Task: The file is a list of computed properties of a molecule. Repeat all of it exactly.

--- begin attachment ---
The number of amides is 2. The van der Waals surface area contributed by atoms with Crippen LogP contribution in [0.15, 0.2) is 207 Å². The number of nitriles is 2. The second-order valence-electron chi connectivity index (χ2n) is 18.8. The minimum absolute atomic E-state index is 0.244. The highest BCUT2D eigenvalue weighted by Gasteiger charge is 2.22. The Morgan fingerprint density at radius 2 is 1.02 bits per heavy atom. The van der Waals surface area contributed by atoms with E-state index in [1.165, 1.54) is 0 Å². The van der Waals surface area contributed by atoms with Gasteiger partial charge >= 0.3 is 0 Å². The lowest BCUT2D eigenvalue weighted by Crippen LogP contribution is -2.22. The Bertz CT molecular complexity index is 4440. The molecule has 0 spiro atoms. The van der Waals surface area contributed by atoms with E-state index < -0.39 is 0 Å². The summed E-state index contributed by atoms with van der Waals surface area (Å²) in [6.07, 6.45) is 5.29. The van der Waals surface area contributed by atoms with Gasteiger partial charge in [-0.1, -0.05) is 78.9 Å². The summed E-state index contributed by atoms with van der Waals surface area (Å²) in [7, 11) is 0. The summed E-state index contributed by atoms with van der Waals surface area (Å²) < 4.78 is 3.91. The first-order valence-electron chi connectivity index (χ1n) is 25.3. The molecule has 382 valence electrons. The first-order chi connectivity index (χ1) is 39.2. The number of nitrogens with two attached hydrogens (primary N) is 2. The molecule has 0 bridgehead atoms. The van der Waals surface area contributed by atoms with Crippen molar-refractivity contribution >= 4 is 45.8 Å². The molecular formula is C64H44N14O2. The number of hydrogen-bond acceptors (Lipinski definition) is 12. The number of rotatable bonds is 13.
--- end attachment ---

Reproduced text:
The number of amides is 2. The van der Waals surface area contributed by atoms with Crippen LogP contribution in [0.15, 0.2) is 207 Å². The number of nitriles is 2. The second-order valence-electron chi connectivity index (χ2n) is 18.8. The minimum absolute atomic E-state index is 0.244. The highest BCUT2D eigenvalue weighted by Gasteiger charge is 2.22. The Morgan fingerprint density at radius 2 is 1.02 bits per heavy atom. The van der Waals surface area contributed by atoms with E-state index in [1.165, 1.54) is 0 Å². The van der Waals surface area contributed by atoms with Gasteiger partial charge >= 0.3 is 0 Å². The lowest BCUT2D eigenvalue weighted by Crippen LogP contribution is -2.22. The Bertz CT molecular complexity index is 4440. The molecule has 0 spiro atoms. The van der Waals surface area contributed by atoms with E-state index < -0.39 is 0 Å². The summed E-state index contributed by atoms with van der Waals surface area (Å²) in [6.07, 6.45) is 5.29. The van der Waals surface area contributed by atoms with Gasteiger partial charge in [-0.1, -0.05) is 78.9 Å². The summed E-state index contributed by atoms with van der Waals surface area (Å²) in [7, 11) is 0. The summed E-state index contributed by atoms with van der Waals surface area (Å²) < 4.78 is 3.91. The first-order valence-electron chi connectivity index (χ1n) is 25.3. The molecule has 382 valence electrons. The first-order chi connectivity index (χ1) is 39.2. The number of nitrogens with two attached hydrogens (primary N) is 2. The molecule has 0 bridgehead atoms. The van der Waals surface area contributed by atoms with Crippen molar-refractivity contribution >= 4 is 45.8 Å². The molecular formula is C64H44N14O2. The number of hydrogen-bond acceptors (Lipinski definition) is 12. The number of rotatable bonds is 13.